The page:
The report states that improving the efficiency of buildings as part of the post-COVID-19 recovery plan will help to create vital employment possibilities.
Technology Innovation Offers Strategic Opportunities
Technology innovation is an essential element of clean energy systems and without it, the transition to clean and modern energy systems will be severely jeopardized. But because there is time lag concerned with bringing new, innovative technologies to market, technology innovation in this field remains a near-term priority that will enable energy leaders and governments to achieve longer-term targets with goals that relate to sustainability and renewable energy.
Opportunities highlighted by the IEA include:
- A broader technology for governments that will enable them to diversify the energy mix as well as supply chains for energy.
- Diversification of portfolios for energy industry participants as well as the opportunity to anticipate future changes in energy markets.
- The ability of those in the industry to emerge from the COVID-19 crisis in a stronger position whether they are supplying international or domestic markets going forward. This gives them the opportunity to be more competitive in the future.
- Industries that currently have few scalable options for de-carbonization will have greater opportunities to reduce carbon emissions using new clean-energy technologies. These include long-distance transport and heavy industries that rely on fossil fuels.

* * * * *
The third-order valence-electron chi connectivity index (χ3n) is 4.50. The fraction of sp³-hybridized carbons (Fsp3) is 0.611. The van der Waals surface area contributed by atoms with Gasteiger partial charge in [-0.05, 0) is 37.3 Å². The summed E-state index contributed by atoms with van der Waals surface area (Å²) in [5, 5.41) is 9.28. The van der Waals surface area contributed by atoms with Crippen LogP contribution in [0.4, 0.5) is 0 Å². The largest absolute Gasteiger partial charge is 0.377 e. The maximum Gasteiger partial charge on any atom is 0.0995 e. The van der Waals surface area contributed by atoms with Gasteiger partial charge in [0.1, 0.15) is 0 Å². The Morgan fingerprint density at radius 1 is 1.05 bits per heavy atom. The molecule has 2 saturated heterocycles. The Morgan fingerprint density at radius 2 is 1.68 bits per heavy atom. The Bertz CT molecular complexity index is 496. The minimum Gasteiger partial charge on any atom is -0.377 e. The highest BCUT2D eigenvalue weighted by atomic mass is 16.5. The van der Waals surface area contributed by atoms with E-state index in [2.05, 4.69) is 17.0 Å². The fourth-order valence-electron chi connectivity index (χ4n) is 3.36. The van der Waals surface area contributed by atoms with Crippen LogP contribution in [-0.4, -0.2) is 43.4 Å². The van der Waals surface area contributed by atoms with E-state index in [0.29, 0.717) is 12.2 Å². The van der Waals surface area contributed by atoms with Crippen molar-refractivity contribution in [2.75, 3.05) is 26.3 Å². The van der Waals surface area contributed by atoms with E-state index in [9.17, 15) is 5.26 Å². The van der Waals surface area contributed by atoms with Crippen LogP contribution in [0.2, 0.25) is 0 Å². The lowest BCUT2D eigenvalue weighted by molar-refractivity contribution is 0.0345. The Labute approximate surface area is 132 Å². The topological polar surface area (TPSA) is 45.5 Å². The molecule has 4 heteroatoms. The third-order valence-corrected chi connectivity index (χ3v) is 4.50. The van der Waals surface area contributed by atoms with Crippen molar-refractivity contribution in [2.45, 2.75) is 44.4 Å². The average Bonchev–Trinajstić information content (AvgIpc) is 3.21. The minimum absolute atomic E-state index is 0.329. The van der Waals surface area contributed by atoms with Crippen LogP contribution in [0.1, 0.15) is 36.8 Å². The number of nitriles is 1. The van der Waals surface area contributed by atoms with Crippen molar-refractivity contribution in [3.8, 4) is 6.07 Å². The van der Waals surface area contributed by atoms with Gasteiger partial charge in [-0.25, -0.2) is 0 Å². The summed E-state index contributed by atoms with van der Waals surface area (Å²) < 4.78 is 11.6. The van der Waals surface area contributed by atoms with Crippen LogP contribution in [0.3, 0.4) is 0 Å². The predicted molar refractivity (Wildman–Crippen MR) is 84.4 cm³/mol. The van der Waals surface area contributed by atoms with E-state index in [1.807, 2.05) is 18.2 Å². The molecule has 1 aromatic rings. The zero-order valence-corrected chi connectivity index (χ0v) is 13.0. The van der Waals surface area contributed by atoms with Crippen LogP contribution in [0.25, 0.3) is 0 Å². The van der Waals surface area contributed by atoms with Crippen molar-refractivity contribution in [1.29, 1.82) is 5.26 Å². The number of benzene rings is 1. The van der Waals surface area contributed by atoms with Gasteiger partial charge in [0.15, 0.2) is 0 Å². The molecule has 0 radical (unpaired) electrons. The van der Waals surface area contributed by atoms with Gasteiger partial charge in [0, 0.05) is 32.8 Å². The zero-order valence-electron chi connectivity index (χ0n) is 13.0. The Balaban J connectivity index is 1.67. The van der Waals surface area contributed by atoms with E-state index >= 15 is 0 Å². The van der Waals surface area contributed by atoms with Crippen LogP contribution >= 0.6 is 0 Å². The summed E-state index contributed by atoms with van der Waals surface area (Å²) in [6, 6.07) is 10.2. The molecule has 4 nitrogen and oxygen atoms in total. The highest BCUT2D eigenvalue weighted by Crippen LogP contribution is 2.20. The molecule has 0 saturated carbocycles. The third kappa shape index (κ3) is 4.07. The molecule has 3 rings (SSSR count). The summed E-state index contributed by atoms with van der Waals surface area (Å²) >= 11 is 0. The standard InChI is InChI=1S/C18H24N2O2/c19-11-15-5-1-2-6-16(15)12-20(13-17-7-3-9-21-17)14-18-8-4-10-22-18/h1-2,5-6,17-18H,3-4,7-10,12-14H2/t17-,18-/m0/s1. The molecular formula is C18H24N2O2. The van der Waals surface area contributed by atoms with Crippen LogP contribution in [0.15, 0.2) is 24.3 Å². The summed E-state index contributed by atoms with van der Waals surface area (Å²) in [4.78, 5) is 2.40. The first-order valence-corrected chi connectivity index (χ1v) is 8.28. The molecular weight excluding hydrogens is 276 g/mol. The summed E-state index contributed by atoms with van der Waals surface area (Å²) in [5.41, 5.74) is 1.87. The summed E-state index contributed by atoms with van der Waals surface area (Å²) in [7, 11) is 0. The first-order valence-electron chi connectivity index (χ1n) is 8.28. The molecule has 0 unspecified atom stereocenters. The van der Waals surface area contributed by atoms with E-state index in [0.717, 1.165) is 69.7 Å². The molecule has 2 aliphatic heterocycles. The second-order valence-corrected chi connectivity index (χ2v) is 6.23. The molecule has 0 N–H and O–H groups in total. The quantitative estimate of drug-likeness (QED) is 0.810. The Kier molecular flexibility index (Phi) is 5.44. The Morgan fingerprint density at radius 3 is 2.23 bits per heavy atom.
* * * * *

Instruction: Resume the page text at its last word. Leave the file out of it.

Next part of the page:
The four areas of technology innovation that are explored in the report are batteries, hydrogen technologies, small modular nuclear reactors, and carbon capture, utilization, and storage (CCUS), all of which are capable of playing a vitally important role in the long-term establishment of sustainable, resilient clean energy systems.
While technology innovation is a critical factor to increase energy resilience and security in relation to power supply, other main goals of the IEA’s sustainable recovery plan are to boost economies and, as mentioned above, to create jobs. Many of these jobs will be in energy-related fields including the electricity sector and retrofitting buildings to improve energy efficiency, air quality, and HVAC performance.
So, while many of us may not be able to play a direct role in technology innovation, recognizing its importance, and developing clean energy strategies, will help communities and economies to recover from a health crisis that has resulted in the most widespread global economic disaster since the 1930s.
Michael Tobias is the founder and principal of Nearby Engineers and New York Engineers, which is an Inc 5000 Fastest Growing Company in America. He leads a team of more than 30 mechanical, electrical, plumbing, and fire protection engineers from the company headquarters in New York City, and has led numerous projects in New York, New Jersey, Chicago, Pennsylvania, Connecticut, Florida, Maryland, and California, as well as Singapore and Malaysia. He specializes in sustainable building technology and is a member of the U.
S. Green Building Council.